University of Pennsylvania’s Cynthia Sung On How We Can Increase Girls’ Participation in Engineering and Robotics

An Interview With Vanessa Ogle

Vanessa Ogle
Authority Magazine
10 min readMay 21, 2024


Expose. We must also create more opportunities for students to experience and engage in engineering early. In my years of teaching, I’ve found many students are unaware of what engineering truly is. Providing hands-on experience with the engineering design process will provide students the opportunity to envision themselves in an engineering career in the future.

Despite the growing importance of engineering and robotics in shaping our future, women remain significantly underrepresented in these fields. This series aims to explore and address the barriers that discourage girls from pursuing careers in engineering and robotics. We are talking to educators, industry leaders, pioneering women engineers, and robotics experts who have made significant contributions to their fields, to discuss the strategies they believe can inspire and increase the participation of young girls in engineering and robotics. As part of this series, we had the pleasure of interviewing Cynthia Sung.

Cynthia Sung is the Gabel Family Term Assistant Professor in the Department of Mechanical Engineering and Applied Mechanics (MEAM) and a member of the General Robotics, Automation, Sensing & Perception (GRASP) lab at the University of Pennsylvania. She completed a Ph.D. (2016) in Electrical Engineering and Computer Science at MIT, advised by Prof. Daniela Rus, and a B.S. (2011) in Mechanical Engineering from Rice University. Her research interest is computational design and fabrication for robotic systems, with a particular focus on origami-inspired and compliant robots. She is the recipient of a 2023 ONR Young Investigator award, 2019 NSF CAREER award, 2020 Johnson & Johnson Women in STEM2D Scholars Award, and a 2017 Popular Mechanics Breakthrough Award.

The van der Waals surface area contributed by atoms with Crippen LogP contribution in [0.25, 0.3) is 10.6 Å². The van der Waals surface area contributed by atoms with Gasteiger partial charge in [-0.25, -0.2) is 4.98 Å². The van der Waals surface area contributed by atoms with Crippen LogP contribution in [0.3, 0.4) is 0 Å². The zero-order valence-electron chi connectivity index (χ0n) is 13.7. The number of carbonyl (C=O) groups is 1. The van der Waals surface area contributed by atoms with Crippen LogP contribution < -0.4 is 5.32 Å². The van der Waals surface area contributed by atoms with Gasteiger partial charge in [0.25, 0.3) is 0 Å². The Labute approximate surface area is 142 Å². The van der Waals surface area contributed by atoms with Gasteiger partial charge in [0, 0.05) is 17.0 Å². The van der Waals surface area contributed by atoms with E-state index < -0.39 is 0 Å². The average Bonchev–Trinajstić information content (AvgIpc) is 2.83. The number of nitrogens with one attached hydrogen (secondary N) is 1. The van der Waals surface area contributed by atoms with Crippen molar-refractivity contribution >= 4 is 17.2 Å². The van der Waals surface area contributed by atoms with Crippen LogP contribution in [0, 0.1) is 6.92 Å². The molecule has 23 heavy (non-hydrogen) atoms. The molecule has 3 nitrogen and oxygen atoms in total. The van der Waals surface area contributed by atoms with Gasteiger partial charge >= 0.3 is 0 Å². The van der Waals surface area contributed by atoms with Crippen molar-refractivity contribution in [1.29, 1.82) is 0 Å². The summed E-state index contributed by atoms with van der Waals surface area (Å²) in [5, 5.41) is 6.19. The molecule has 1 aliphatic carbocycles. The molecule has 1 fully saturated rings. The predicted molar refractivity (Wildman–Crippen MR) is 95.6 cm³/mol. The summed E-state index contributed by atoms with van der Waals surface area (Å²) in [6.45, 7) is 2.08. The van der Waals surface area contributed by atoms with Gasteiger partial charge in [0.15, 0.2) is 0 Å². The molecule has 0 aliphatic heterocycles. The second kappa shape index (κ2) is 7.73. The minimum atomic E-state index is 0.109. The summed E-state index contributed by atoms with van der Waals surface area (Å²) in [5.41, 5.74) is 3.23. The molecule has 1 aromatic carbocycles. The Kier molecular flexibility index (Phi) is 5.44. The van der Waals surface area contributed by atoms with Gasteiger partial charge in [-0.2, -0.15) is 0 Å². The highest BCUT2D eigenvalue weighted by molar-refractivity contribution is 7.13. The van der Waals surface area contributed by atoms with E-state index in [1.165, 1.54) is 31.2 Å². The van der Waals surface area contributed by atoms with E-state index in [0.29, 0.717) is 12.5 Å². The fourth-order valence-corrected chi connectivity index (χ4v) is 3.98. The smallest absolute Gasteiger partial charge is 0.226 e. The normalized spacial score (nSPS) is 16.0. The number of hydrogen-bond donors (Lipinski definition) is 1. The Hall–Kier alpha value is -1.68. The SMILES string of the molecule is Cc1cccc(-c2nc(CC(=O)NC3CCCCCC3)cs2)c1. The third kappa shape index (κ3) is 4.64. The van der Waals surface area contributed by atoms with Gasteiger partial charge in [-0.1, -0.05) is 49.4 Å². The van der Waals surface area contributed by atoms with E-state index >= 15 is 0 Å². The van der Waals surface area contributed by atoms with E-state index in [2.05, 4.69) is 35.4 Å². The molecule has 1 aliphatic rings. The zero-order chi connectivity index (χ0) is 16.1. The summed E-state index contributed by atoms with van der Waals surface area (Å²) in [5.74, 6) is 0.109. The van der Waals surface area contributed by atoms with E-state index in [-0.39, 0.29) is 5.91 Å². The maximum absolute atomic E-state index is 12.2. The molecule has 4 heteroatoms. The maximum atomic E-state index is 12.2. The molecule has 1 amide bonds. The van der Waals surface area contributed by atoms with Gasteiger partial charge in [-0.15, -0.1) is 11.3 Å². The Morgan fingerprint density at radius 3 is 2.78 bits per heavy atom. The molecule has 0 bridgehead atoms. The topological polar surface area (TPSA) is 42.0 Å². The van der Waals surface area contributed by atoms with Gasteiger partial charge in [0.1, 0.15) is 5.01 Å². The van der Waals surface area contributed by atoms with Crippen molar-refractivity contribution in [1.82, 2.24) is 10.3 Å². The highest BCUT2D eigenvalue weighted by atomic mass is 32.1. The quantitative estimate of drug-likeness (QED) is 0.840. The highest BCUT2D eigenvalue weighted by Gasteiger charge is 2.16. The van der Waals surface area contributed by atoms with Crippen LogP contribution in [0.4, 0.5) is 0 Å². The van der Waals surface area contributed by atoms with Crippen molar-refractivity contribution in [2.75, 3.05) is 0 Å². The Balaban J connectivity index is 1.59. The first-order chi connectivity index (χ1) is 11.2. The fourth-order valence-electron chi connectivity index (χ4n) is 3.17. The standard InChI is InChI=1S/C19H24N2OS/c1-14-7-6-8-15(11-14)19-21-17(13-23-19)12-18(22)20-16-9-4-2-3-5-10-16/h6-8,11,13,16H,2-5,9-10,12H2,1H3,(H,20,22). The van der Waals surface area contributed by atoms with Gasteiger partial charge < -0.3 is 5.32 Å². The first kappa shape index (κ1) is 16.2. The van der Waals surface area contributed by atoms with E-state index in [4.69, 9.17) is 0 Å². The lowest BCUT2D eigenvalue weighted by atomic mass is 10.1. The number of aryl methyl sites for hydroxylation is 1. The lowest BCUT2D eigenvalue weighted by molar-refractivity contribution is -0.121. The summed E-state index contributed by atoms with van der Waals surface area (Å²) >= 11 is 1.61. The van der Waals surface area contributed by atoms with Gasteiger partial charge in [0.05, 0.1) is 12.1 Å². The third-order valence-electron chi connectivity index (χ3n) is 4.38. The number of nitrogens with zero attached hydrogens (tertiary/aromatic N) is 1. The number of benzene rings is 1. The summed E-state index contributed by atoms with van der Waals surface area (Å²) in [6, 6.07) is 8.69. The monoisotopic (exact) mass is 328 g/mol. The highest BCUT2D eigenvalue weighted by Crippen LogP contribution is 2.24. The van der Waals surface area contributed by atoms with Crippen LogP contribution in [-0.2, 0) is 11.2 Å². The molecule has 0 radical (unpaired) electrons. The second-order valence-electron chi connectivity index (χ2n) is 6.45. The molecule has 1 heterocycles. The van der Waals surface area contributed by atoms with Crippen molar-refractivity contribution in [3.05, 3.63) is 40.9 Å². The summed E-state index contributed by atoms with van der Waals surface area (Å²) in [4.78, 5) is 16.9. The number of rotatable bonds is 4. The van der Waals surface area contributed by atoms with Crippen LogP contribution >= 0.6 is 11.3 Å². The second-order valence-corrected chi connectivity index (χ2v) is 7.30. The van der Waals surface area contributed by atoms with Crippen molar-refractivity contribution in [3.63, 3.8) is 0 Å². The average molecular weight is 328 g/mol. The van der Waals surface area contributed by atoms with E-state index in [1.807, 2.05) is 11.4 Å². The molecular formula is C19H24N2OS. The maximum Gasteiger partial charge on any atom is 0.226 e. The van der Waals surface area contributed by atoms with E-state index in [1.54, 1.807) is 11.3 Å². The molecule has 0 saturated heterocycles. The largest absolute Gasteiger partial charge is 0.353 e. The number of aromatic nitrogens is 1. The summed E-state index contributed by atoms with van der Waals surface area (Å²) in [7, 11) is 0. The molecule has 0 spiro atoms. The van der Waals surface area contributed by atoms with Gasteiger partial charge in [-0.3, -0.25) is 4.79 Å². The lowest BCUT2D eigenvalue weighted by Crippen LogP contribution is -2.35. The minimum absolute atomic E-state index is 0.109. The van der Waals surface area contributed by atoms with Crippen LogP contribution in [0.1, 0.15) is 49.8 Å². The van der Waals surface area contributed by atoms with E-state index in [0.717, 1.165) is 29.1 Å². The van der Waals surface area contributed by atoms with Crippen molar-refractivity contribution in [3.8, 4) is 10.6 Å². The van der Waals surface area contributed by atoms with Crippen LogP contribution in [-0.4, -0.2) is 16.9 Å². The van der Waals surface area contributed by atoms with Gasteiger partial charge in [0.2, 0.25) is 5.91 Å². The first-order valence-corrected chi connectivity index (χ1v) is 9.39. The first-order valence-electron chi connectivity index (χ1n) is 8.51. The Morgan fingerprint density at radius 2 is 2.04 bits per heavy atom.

Thank you so much for doing this with us! Before we dig in, our readers would like to get to know you a bit more. Can you tell us a bit about your “backstory”? What led you to this particular career path?

I have a really hard time keeping my hands still. When I have something in my hands, it is really difficult to resist the urge not to tinker with it, understand its shape, figure out how the parts fit together, etc. I think this is also what drew me to robotics and to research. I get to design, invent, and learn about new physical devices that are not only fun to build and figure out how to put together, but also have the potential to make a significant impact on our world.

Can you share the most interesting story that happened to you since you began your career?

The path to my specific area of expertise — origami robotics — was roundabout and not at all what I expected for myself. When I was young, I enjoyed folding paper and discovering what interesting geometric shapes I could make, but as I progressed through high school and then started learning about engineering in college, I always thought that folding would become one of my side hobbies. But then I began graduate school, and suddenly my cohort and I were analyzing how to build custom robots — and it turned out that origami and folding could make robots easier to fabricate and assemble. So what used to be a hobby of mine became part of my core research, and it has continued to be a major part of the research we do in my lab. It has been very interesting and exciting to see the intersections between robotics and origami and how they can benefit from each other.